When it comes to tackling some of the world’s biggest challenges, nature can be one of our strongest allies. That is one of the main takeaways from a World Bank and WRI report ‘Integrating Green and Gray – Creating Next Generation Infrastructure.’ The report – which will be released on March 21st, on the eve of World Water Day – shows how putting nature to work can help deliver infrastructure services with greater impact and lower cost, all the while reducing risks from disaster, boosting water security and enhancing climate resilience.
Greg Browder, World Bank Global Lead for Water Security and Lead Author: explains why this report comes at such a crucial time: “21st century challenges require innovative solutions and utilizing all the tools at our disposal. And integrating ‘green’ natural systems like forests, wetlands and flood plains into ‘gray’ infrastructure system shows how nature can lie at the heart of sustainable development. ‘Integrating Green & Gray – Creating Next-Generation Infrastructure’ provides guidance on how to do just that.”
And Jennifer Sara, Senior Director for the World Bank Group’s Water Global Practice, agrees: “It is clear that nature can offer innovative solutions to the challenges the world faces today, as we approach World Water Day on March 22.”
Already across the World Bank portfolio, there are powerful examples of what this looks like in practice:
The Mekong Delta Integrated Climate Resilience and Sustainable Livelihoods Project is just one project where the World Bank is putting these ideas into practice, as Anjali Acharya, Senior Environmental Specialist, explains:“Nature-based solutions were embedded into the design of this project from the very beginning –shifting away from only using traditional ‘hard’ infrastructure towards solutions that work to adapt to natural conditions in the Mekong Delta. The government of Vietnam is moving strongly towards initiating such climate-resilient projects, that involve combinations of green and grey infrastructure, and corresponding changes in livelihoods.
“In the coastal province of Ca Mau, for example, the project is working to restore and expand mangroves in conjunction with rehabilitating existing sea dikes.
“This has a double-dividend for local communities. Firstly, it helps protect them from flooding and coastal erosion. Secondly, it also offers new and innovative economic opportunities, better aligned with the subregion’s natural soil and water conditions. This includes promoting mangrove-shrimp systems– which are less intensive, more organic, and can help farmers become internationally certified as sustainable seafood operations. This means they can fetch a premium price in the market, therefore increasing their revenues.”
And Senior Economist with the World Bank’s Water Global Practice Dominick Revell de Waal believes nature can provide a platform for fresh ideas.“In Somalia, the Water for Agro-Pastoral Livelihoods Pilot Project illustrates how the use of green solutions can work even in fragile environmental conditions. The project showcases the innovation of sand dams. This is where sand effectively serves as a temporary reservoir cover, protecting the water underneath from evaporating under the sun.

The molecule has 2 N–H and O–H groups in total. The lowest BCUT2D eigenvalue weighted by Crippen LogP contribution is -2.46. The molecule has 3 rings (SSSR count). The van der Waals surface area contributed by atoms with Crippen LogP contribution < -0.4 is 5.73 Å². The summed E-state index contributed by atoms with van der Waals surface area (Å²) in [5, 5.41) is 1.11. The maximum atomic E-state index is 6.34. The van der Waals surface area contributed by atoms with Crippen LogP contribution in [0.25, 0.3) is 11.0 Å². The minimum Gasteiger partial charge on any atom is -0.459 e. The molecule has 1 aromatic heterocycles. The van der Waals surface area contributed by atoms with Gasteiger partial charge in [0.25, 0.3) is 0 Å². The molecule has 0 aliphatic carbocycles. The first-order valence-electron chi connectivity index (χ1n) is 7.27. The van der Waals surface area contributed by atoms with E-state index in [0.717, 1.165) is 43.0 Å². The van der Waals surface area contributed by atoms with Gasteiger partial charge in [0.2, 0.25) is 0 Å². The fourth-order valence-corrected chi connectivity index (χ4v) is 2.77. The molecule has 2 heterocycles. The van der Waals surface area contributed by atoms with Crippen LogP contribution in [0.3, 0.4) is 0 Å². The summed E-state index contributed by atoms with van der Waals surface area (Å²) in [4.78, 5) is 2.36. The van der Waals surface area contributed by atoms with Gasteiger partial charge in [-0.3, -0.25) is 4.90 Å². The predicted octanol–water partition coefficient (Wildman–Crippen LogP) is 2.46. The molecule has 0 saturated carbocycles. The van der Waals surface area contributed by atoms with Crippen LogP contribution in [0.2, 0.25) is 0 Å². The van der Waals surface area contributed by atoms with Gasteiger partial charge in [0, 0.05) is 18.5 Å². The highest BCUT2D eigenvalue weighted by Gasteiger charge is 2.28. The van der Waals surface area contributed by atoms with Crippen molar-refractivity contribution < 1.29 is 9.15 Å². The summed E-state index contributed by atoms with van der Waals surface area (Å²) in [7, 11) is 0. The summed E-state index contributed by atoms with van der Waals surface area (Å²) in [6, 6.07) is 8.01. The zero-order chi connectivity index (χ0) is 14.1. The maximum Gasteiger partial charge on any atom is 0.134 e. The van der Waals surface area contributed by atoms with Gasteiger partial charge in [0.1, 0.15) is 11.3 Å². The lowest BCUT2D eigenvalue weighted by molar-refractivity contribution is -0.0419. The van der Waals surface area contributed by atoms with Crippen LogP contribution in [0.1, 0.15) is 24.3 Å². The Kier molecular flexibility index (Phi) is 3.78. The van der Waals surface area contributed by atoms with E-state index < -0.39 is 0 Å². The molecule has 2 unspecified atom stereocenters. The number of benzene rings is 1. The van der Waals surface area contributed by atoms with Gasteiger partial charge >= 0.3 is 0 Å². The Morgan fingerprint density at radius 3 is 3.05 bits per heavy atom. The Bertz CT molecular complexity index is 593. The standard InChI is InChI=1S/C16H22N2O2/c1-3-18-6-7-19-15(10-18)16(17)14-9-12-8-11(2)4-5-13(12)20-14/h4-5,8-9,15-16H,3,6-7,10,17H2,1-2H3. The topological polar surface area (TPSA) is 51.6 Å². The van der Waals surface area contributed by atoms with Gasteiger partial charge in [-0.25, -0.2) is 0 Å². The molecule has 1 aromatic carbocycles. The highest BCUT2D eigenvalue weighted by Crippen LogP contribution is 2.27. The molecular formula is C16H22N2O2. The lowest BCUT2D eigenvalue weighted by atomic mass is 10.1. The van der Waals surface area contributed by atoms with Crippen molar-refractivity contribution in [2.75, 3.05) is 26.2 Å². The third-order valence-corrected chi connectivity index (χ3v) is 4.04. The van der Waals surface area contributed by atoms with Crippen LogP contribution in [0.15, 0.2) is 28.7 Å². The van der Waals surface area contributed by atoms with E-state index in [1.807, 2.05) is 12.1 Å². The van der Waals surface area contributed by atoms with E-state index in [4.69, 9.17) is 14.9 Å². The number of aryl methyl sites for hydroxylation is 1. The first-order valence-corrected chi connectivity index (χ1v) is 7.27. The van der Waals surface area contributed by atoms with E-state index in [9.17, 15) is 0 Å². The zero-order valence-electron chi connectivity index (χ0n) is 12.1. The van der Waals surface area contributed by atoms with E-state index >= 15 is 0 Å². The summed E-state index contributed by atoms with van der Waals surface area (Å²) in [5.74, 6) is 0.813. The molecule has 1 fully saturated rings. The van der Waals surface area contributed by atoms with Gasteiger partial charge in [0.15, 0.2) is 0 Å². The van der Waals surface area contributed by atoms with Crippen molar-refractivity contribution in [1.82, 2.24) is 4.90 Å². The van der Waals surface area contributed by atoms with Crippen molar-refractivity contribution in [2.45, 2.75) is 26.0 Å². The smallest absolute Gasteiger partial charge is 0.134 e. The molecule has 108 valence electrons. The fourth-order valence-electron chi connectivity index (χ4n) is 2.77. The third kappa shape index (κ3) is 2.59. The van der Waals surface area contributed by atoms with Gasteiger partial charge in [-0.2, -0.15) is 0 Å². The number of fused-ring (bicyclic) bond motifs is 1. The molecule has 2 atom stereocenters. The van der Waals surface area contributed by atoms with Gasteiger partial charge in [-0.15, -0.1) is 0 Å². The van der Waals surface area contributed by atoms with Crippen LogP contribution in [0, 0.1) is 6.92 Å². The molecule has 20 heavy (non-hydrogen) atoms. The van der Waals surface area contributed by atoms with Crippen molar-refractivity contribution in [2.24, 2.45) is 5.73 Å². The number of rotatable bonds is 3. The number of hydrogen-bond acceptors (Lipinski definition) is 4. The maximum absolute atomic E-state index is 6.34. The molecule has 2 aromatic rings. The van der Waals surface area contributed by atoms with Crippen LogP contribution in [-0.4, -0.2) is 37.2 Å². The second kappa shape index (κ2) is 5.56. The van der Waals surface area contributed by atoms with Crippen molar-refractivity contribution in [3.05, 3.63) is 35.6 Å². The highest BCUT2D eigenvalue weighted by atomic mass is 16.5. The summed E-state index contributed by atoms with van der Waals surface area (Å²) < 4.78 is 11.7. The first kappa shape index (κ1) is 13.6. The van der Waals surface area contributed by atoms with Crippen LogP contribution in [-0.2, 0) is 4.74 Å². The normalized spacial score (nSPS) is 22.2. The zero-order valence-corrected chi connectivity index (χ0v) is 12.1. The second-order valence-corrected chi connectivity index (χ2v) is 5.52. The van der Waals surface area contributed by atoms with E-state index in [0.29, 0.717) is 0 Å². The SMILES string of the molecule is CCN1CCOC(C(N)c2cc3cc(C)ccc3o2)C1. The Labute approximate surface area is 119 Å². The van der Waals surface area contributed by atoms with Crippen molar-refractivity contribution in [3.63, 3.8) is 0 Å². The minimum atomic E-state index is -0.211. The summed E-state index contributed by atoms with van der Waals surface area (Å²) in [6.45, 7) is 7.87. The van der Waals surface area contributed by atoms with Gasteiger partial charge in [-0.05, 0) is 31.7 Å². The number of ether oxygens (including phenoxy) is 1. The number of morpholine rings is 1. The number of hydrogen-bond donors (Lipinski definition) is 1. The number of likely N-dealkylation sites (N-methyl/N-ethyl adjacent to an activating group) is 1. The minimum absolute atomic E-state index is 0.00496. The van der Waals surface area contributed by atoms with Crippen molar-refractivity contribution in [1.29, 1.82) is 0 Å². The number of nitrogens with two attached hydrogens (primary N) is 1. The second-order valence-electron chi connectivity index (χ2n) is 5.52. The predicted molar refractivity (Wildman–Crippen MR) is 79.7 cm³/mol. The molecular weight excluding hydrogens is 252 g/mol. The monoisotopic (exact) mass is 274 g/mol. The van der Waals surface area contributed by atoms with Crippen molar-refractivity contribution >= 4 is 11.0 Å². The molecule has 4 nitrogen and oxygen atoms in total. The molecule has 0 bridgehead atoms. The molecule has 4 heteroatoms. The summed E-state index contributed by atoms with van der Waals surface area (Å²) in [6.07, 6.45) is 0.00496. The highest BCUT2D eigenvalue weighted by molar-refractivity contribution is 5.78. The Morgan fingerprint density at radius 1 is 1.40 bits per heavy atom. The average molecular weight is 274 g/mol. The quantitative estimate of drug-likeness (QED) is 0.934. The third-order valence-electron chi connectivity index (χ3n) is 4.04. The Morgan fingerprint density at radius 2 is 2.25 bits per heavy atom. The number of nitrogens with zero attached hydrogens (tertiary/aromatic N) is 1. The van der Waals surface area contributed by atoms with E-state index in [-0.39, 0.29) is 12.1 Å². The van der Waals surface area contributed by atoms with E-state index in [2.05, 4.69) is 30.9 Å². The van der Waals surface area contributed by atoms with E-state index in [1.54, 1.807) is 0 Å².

“Because deep wells are expensive to drill and maintain, these green solutions provide a more dependable and sustainable source of water, making these communities more resilient to drought. So sand dams provide a comparatively low-cost and low-maintenance solution.
“What’s more, as part of the ongoing transition from humanitarian to development interventions in Somalia, implementation was managed by Somali civil servants. Not only does this demonstrate the emerging capability of the country’s institutions, it also shows how developing country governments are seeing and implementing the power of nature-based solutions for themselves.”
Exploring and amplifying the power of nature-based solutions is a key priority for the World Bank. That’s why the Bank is working with partners including GFDRR (Global facility of Disaster Reduction and Recovery) and GWSP (Global Water Security & Sanitation Partnership) on the Nature-Based Solutions (NBS) initiative.
Denis Jordy, Lead Disaster Risk Management Specialist for GFDRR, says that such efforts are essential:
“If we want to scale-up nature-based solutions, we need to support those who are trying to harness the power of nature to reduce disaster risk and strengthen climate resilience in development projects. We are currently doing this across multiple teams and disciplines within the World Bank. We have provided a platform to share best-practices, produce innovative knowledge products, create partnerships, and assist the implementation of nature-based solutions through financial and technical support. We are currently supporting country engagements in Seychelles, Panama, Madagascar, and Senegal in our efforts to mainstream these nature-based solutions”
“Through this strategic capacity building and support of innovative solutions, we hope to encourage nature-based solutions champions here at the bank and position the World Bank as a leader in these next generation solutions”
And through this work, the World Bank is aiming protect the most vulnerable and deliver on the ambition needed to solve 21st century challenges.
‘Integrating Green & Gray – Creating Next-Generation Infrastructure’ was funded in part by GFDRR and the Global Water Security & Sanitation Partnership (GWSP).
Originally posted 2019-04-01 06:26:46.